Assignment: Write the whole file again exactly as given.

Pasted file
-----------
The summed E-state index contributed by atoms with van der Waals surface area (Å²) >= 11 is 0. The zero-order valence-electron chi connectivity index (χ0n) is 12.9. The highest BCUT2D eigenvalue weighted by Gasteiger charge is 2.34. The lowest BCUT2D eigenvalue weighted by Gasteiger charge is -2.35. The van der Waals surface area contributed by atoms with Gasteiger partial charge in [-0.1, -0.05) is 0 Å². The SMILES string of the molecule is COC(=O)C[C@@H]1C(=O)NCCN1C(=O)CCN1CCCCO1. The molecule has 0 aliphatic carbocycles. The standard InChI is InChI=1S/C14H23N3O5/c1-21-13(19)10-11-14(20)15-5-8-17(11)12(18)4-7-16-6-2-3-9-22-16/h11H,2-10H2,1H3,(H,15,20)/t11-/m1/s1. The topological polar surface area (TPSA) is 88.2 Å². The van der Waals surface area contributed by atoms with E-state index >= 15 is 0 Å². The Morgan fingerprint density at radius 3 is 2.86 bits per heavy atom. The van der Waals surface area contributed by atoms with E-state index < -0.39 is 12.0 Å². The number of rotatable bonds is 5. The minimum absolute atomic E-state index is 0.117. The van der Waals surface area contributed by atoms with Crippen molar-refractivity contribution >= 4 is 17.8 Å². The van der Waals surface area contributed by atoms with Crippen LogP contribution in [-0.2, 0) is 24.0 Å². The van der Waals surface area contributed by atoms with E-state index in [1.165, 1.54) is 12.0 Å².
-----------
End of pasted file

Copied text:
The summed E-state index contributed by atoms with van der Waals surface area (Å²) >= 11 is 0. The zero-order valence-electron chi connectivity index (χ0n) is 12.9. The highest BCUT2D eigenvalue weighted by Gasteiger charge is 2.34. The lowest BCUT2D eigenvalue weighted by Gasteiger charge is -2.35. The van der Waals surface area contributed by atoms with Gasteiger partial charge in [-0.1, -0.05) is 0 Å². The SMILES string of the molecule is COC(=O)C[C@@H]1C(=O)NCCN1C(=O)CCN1CCCCO1. The molecule has 0 aliphatic carbocycles. The standard InChI is InChI=1S/C14H23N3O5/c1-21-13(19)10-11-14(20)15-5-8-17(11)12(18)4-7-16-6-2-3-9-22-16/h11H,2-10H2,1H3,(H,15,20)/t11-/m1/s1. The topological polar surface area (TPSA) is 88.2 Å². The van der Waals surface area contributed by atoms with E-state index >= 15 is 0 Å². The Morgan fingerprint density at radius 3 is 2.86 bits per heavy atom. The van der Waals surface area contributed by atoms with E-state index < -0.39 is 12.0 Å². The number of rotatable bonds is 5. The minimum absolute atomic E-state index is 0.117. The van der Waals surface area contributed by atoms with Crippen molar-refractivity contribution >= 4 is 17.8 Å². The van der Waals surface area contributed by atoms with Crippen LogP contribution in [-0.2, 0) is 24.0 Å². The van der Waals surface area contributed by atoms with E-state index in [1.165, 1.54) is 12.0 Å².